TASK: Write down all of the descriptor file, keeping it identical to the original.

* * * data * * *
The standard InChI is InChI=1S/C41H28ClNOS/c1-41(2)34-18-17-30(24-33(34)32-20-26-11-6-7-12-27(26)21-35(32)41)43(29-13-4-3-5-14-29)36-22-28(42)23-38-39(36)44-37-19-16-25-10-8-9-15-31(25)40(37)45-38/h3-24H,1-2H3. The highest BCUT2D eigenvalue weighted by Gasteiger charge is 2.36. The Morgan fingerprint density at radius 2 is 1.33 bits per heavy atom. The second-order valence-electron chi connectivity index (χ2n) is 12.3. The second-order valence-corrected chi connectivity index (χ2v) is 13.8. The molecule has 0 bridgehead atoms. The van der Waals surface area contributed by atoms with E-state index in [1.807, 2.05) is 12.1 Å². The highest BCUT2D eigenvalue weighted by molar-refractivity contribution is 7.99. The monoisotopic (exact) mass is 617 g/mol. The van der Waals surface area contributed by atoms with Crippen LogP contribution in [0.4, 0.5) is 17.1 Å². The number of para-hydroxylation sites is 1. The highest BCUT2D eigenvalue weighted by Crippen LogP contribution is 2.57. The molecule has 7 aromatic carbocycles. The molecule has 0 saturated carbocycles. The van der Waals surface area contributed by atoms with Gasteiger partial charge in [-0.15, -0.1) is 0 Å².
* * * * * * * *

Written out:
The standard InChI is InChI=1S/C41H28ClNOS/c1-41(2)34-18-17-30(24-33(34)32-20-26-11-6-7-12-27(26)21-35(32)41)43(29-13-4-3-5-14-29)36-22-28(42)23-38-39(36)44-37-19-16-25-10-8-9-15-31(25)40(37)45-38/h3-24H,1-2H3. The highest BCUT2D eigenvalue weighted by Gasteiger charge is 2.36. The Morgan fingerprint density at radius 2 is 1.33 bits per heavy atom. The second-order valence-electron chi connectivity index (χ2n) is 12.3. The second-order valence-corrected chi connectivity index (χ2v) is 13.8. The molecule has 0 bridgehead atoms. The van der Waals surface area contributed by atoms with E-state index in [1.807, 2.05) is 12.1 Å². The highest BCUT2D eigenvalue weighted by molar-refractivity contribution is 7.99. The monoisotopic (exact) mass is 617 g/mol. The van der Waals surface area contributed by atoms with Crippen LogP contribution in [0.4, 0.5) is 17.1 Å². The number of para-hydroxylation sites is 1. The highest BCUT2D eigenvalue weighted by Crippen LogP contribution is 2.57. The molecule has 7 aromatic carbocycles. The molecule has 0 saturated carbocycles. The van der Waals surface area contributed by atoms with Gasteiger partial charge in [-0.15, -0.1) is 0 Å².